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From the outset of the COVID-19 pandemic, British Columbia’s provincial health officer, Dr. Bonnie Henry, has maintained a calm, reassuring demeanour.

She’s avoided scolding lectures or hard rules about wearing masks. She’s favoured gently encouraging people to adapt certain behaviours, like wearing some form of face covering while in public indoor spaces or avoiding gathering in large groups.

And because the province has mostly been able to keep its virus numbers down, no one has dared second-guess Dr. Henry’s more passive approach.

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But with a recent, concerning surge in new cases, and evidence of young people ignoring cautions not to gather in significant numbers, one wonders if Dr. Henry will eventually have to ditch the soft-sell approach and adapt a harder line with scofflaws who are ignoring provincial virus protocols and potentially imperilling people’s lives in the process.

It was difficult to watch video that surfaced of hundreds of young people partying on a Vancouver beach recently and not be enraged. (The current limit on crowd size in B.C. is 50 people.) There is little question this kind of behaviour has the capacity to lead to the spread of the virus, which could infect vulnerable people, who could end up dying as a result.

I understand that young people feel incredibly frustrated having to be cooped up the way they have been. We all feel that way to some extent. What the world is going through is horrible. The fact so many people have died from this disease is horrible. But we can’t simply say, “Okay, we can’t do this any more. It’s time to return to previously scheduled programming.”

I can’t help thinking how selfish those partying in large groups are. If they fuel a significant enough surge in cases, then Dr. Henry and the government are going to have to start shutting things down again and that would be devastating. That is what’s at stake here. Look at the outbreak in Kelowna, incited, in part, by large, private parties. Now there are more than 1,000 in self-isolation because they may have been exposed to someone who had the virus.

And that is why, to my ear, the gentle chiding of these virus-be-damned partiers doesn’t go far enough. If people can, with impunity, violate virus-related restrictions set out by the province, what will stop them from doing it again and again? Surely, there have to at least be fines levied for people who are knowingly endangering the lives of others, which I believe those gathering in such numbers are doing.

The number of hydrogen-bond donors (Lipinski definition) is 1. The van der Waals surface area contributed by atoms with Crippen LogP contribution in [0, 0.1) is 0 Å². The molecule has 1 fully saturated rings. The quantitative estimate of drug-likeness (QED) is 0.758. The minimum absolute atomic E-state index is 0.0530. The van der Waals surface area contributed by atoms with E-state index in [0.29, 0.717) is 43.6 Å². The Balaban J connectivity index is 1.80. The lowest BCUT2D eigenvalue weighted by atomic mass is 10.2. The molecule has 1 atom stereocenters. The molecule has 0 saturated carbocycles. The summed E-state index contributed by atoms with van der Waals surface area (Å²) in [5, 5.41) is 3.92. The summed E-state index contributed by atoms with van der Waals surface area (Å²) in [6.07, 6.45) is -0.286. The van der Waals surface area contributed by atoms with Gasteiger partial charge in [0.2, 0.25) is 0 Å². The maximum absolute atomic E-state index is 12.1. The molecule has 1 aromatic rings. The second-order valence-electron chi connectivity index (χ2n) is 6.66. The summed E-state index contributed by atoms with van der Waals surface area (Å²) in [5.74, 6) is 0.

We’ve seen an ugly surge of cases in Alberta too, which has set many people on edge. And you are seeing some people there frustrated that provincial health authorities aren’t doing enough to prevent the fresh wave, which would endanger an economy that is especially vulnerable.

The city of Calgary, unhappy with the province’s decision not to make mask-wearing mandatory, decided to act on its own. (As of July 23, there were 1,293 active cases of the virus in Alberta, 666 of which were in Calgary). This week, council passed a bylaw making face coverings the law, as of Aug. 1, in most public indoor spaces, including grocery stores, buses, trains, taxis and malls. The mayor, Naheed Nenshi, has also voiced his displeasure with the province’s recently released return-to-school plan for the fall, one that doesn’t make mask-wearing compulsory.

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The province’s chief medical health officer, Dr. Deena Hinshaw, has stated that people who can’t maintain two metres of distance from others should be wearing masks. And schools, points out Mr. Nenshi, are environments where people are unlikely to be able to stay two metres apart from one another.

So he’s thinking of enacting another bylaw that would make masks mandatory in middle and secondary schools located inside the city’s limits.

I share Mr. Nenshi’s frustration. The one thing that has become clear since the beginning of this pandemic is the efficacy of masks. They come as close as anything that exists in stopping the spread of the virus. If everyone wore masks in public indoor spaces, and avoided maskless gatherings in huge crowds, then we would almost assuredly be able to exist in a COVID-19 world with limited damage to our economy. And we’d be spared the type of unnecessary carnage we are witnessing south of the border.

Over the coming weeks, we are going to see if the edicts issued by places like Calgary, Toronto, Montreal and Ottawa around wearing masks have any material effect on virus numbers.

And whether the less doctrinaire, moral suasion approach favoured by Dr. Henry remains one that is able to keep virus numbers relatively low. If it is not, the renowned public health officer may have to change course and do something she has so far been reluctant to do – get tough with people.

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